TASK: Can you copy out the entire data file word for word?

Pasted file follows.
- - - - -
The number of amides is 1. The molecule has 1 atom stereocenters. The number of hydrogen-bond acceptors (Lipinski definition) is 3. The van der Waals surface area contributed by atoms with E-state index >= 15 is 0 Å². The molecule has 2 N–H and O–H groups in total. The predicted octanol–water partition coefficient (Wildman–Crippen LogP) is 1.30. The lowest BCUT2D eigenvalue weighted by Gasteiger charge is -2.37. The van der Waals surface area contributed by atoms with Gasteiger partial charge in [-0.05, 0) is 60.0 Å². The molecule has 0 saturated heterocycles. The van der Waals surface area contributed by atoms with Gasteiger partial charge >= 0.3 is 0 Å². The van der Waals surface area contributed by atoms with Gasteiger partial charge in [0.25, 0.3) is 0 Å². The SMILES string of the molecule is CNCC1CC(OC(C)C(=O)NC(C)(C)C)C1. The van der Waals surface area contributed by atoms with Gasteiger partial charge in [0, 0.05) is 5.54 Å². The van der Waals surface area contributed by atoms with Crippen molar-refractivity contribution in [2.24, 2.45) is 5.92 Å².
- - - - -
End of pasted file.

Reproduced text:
The number of amides is 1. The molecule has 1 atom stereocenters. The number of hydrogen-bond acceptors (Lipinski definition) is 3. The van der Waals surface area contributed by atoms with E-state index >= 15 is 0 Å². The molecule has 2 N–H and O–H groups in total. The predicted octanol–water partition coefficient (Wildman–Crippen LogP) is 1.30. The lowest BCUT2D eigenvalue weighted by Gasteiger charge is -2.37. The van der Waals surface area contributed by atoms with Gasteiger partial charge in [-0.05, 0) is 60.0 Å². The molecule has 0 saturated heterocycles. The van der Waals surface area contributed by atoms with Gasteiger partial charge >= 0.3 is 0 Å². The van der Waals surface area contributed by atoms with Gasteiger partial charge in [0.25, 0.3) is 0 Å². The SMILES string of the molecule is CNCC1CC(OC(C)C(=O)NC(C)(C)C)C1. The van der Waals surface area contributed by atoms with Gasteiger partial charge in [0, 0.05) is 5.54 Å². The van der Waals surface area contributed by atoms with Crippen molar-refractivity contribution in [2.24, 2.45) is 5.92 Å².